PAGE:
Yes, I will not agree with every decision that is made on the school district level. Yes, I will get frustrated with this process. Yes, I know there are not just academic concerns but emotional and behavioral concerns if all kids can’t be in school. Yes, I know we are all tired of this pandemic. But… Let’s remember to be kind to one another. Remember to try and not show anger or frustration to our kids. Kids are impressionable and follow their parents’ lead. Be respectful of ALL opinions. There is no point in name calling and arguing. Remember we are all in the same boat. We want kids in school, we want them to be safe. Know that as hard as it is to understand sometimes, school districts and the state are trying their best to make it happen. Right now, our kids need to see how supportive, we as adults, can be towards one another.
I applaud every teacher and every school staff member.
To the teachers, I know you’d rather have our kids in class and to do what you love, which is teach and take care of our children’s education. Know that I see you and I admire you all. You have collectively had to pivot with all these changes too, and not once do you complain or make it less than a stellar experience for the kids. Know that I see you being the emotional support my kids need during this time. You go above and beyond to ensure our kids are taken care of. I know that many of you also have the same fears and worries that I do as a parent and you are still going to work every day and counting on us to keep you safe too. I will always try to support and help you with what you need to be successful every day. You have one of the hardest jobs of all right now, and know that I appreciate everything you have done for my kids.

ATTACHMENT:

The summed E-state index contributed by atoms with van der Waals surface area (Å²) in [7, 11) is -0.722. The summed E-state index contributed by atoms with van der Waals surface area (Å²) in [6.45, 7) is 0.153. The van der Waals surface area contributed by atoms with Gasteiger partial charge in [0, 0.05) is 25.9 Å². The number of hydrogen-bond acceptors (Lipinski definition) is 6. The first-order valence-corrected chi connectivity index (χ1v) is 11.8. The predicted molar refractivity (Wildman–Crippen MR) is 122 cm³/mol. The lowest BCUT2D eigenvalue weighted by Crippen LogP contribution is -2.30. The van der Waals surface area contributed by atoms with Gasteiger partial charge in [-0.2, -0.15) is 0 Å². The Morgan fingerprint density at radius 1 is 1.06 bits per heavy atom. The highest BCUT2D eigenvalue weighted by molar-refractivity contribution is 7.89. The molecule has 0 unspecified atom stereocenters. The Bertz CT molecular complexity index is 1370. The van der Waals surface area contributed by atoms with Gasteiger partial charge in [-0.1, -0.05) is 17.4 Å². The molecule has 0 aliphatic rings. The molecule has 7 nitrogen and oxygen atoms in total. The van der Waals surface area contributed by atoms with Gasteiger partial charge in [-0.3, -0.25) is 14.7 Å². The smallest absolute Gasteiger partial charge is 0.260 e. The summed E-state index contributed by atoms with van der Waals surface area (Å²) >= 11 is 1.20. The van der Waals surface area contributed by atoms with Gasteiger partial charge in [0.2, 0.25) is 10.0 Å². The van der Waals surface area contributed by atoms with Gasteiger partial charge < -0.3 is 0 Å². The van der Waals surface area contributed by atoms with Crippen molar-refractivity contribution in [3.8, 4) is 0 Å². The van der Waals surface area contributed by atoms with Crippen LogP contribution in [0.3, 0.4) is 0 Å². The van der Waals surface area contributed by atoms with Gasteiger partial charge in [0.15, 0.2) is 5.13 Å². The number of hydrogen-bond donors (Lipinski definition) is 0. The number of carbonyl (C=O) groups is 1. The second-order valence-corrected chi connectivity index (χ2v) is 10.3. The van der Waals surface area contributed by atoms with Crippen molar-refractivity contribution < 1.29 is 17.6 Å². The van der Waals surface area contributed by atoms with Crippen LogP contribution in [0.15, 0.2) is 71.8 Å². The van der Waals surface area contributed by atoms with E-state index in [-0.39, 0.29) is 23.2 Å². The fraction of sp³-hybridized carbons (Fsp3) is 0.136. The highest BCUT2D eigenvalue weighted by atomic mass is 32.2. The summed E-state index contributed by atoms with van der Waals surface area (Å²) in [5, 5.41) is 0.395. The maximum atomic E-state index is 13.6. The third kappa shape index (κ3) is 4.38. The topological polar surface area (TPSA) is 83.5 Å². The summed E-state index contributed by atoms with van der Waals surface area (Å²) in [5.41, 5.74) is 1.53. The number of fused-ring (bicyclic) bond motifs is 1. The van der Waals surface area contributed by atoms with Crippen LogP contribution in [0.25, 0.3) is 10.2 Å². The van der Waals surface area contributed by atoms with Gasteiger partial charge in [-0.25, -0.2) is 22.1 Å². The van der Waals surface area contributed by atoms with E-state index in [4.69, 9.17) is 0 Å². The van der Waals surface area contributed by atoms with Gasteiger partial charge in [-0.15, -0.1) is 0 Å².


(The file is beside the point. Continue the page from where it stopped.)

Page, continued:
Going back to school has been different but…
I’m going to keep on going with the flow. We talk about going back to “normal.” It takes each one of us to do our part so we can get back to that. I am hoping we are almost to that finish line. So, Let’s Do This Thing!